The Amish came to Smyrna in 1996, seeking a rural area in which to found a new community based on Amish faith and tradition, and supported by a work ethic that has proven successful wherever it has been practiced. Headed by Norman Kauffman, the original five families grew to the fifteen that reside there today.

The Amish assist one another as needs arise, as was once seen within most American communities, in a time when people knew and loved their neighbors, but they do not live in community, in the sense of sharing goods in common, as do some other Mennonite groups.

The Amish are Mennonites, who have their roots in the Anabaptist movement which took place at the same time as the Protestant Reformation. While early Anabaptist leaders were initially allied with some of the leaders of the Protestant movement, Anabaptists were later persecuted by Catholics and Protestants alike.

In 1536, Menno Simons, a Dutch Catholic priest, joined the Anabaptist movement. His teachings united a group of Anabaptists who were to be called Mennonites.

In 1693, a Swiss bishop by the name of Jacob Amman broke from the Mennonite Church on issues of church discipline, among others. His followers became the Amish. The Amish and Mennonites share similar beliefs concerning baptism and non-resistance, but differ on matters of dress, technology, form of worship, and in some interpretations of Scripture.

Old Order Amish drive horses and buggies rather than cars, do not have electricity in their homes, and send their children to private, one-room schoolhouses rather than to public school, and they attend school only through the eighth grade.

They do, however, use technology when it is necessary for the operations of their businesses, at which many are quite adept, and each Amish colony is unique, in dress as well as their use of technology.

In Smyrna, the Amish use battery-powered devices such as calculators and recorders, and they might even generate their own electricity when necessary for the efficient operation of their businesses. But they don't drive cars or use electricity for the purposes of comfort or entertainment, so you won't find television sets or computers in use, either in their homes or in their businesses. There are a few telephones in the colony, for business purposes, which ring often since business is good.

Their dress is simple, but not uniform. The men wear simple shirts and pants, mostly without pockets, held up by suspenders. The women wear unpatterned frocks, darks stockings and head coverings, not unlike much of rural America before the 1950s.

Families tend to be large, as there is much to be done and each member plays an integral part in ensuring the livelihood and security of the family, each in his or her own way.

While the Amish in Smyrna have in the past generally permitted themselves to be photographed, I strongly suspect that they'd rather not be subjected to tourists (or even newspeople) with cameras, and may object to being photographed on moral grounds, citing Exodus 20:4, considering a photograph to be a graven image. For these reasons, other than to photograph their business operations for the purpose of this profile, I did not photograph the Amish people in Smyrna.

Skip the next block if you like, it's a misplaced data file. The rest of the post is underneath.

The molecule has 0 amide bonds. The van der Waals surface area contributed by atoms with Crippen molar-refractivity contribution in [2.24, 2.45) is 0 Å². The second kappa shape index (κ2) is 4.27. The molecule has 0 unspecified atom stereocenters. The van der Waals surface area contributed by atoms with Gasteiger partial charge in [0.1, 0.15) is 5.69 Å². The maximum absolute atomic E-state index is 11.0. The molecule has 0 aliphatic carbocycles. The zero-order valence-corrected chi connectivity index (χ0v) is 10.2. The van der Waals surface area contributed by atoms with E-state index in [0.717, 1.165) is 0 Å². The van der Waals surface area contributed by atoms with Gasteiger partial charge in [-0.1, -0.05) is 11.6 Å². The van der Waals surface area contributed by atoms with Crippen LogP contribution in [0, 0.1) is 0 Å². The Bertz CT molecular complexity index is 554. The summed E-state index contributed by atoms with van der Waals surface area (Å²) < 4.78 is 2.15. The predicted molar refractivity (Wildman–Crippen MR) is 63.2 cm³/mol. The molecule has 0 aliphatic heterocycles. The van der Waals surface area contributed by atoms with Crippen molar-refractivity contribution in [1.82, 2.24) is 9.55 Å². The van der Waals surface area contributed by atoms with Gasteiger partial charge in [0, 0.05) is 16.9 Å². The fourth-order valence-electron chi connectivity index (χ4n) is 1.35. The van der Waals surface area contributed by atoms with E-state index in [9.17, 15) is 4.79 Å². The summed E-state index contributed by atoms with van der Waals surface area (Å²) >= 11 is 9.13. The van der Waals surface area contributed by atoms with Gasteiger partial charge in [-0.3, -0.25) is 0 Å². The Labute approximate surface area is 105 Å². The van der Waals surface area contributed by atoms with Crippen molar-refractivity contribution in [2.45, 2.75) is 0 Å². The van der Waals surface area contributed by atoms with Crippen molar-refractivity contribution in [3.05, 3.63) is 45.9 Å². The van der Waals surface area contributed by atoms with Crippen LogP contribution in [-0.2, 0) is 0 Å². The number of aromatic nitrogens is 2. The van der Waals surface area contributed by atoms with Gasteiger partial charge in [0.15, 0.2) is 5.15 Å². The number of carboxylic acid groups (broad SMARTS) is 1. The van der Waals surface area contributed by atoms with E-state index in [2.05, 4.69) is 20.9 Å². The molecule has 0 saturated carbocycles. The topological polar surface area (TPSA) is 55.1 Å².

Farming is the traditional occupation of the Amish. When members of the Smyrna community came to Maine from Iowa, Michigan, Pennsylvania, and Tennessee, they found the long winters and short growing seasons in Aroostook County to be a challenge, but one that they could meet. Making use of heated greenhouses and nurseries, they found that they could get an early start on the growing season, and their organic produce is sought after.

The Amish in Smyrna have also made use of another traditional Amish trait: craftmanship. One of their businesses, Sturdi-Bilt, owned and operated by the Hochstetler family, employs roughly half the men in the community, constructing an assortment of buildings that can be used for garages, storage buildings, camps, and even residences.

Kauffman Metals manufactures metal roofs and siding. The business is owned by Norman Kauffman, a sharply intelligent man, who is probably older than he looks. Another Amish family in Smyrna operates Mt. Timoney Cycle Center, repairing and customizing bicycles. Durable rustic furniture is designed and built by Northeastern Rustic Furniture, operated by the Esch family.

Leather goods and horse harnesses can be found at the Cedar Meadow Harness Shop, and people come from all over the state for the organic produce which can be found at Pioneer Place U.S.A., a store operated by Chris Hilmy and his family, selling a large and diverse selection of products.

For considerations of price, selection, and quality, you would do well to buy from the Amish in Smyrna.

While the greatest hub of activity in Smyrna today is centered around the Amish community, there are several other active farms in and around Smyrna, including Lilley Farms on Smyrna Center Road. R.C. Logging Supplies seemed to be doing a brisk business, as were other small businesses operating out of homes and small storefronts along Route 2 and 212.

Others have obviously closed long ago. Several empty and collapsing warehouses or potato barns can be seen along the tracks on Station Street, while only the one nearest to Route 2 appears to have been in recent use. Acres of rusting mill or farm machinery can be seen along the south side of Route 2 in Smyrna Mills, none of which seems likely to serve any future purpose except as scrap metal or the subject of photographs taken by curious passersby.

There are a few houses in Smyrna Mills itself, but most of Smyrna's population resides in the rural areas surrounding the town itself; on farms, many of them, or in country houses with large yards that were once in cultivation.

Ken Anderson is, among other things, the editor of the online news outlet Magic City Morning Star, on the web at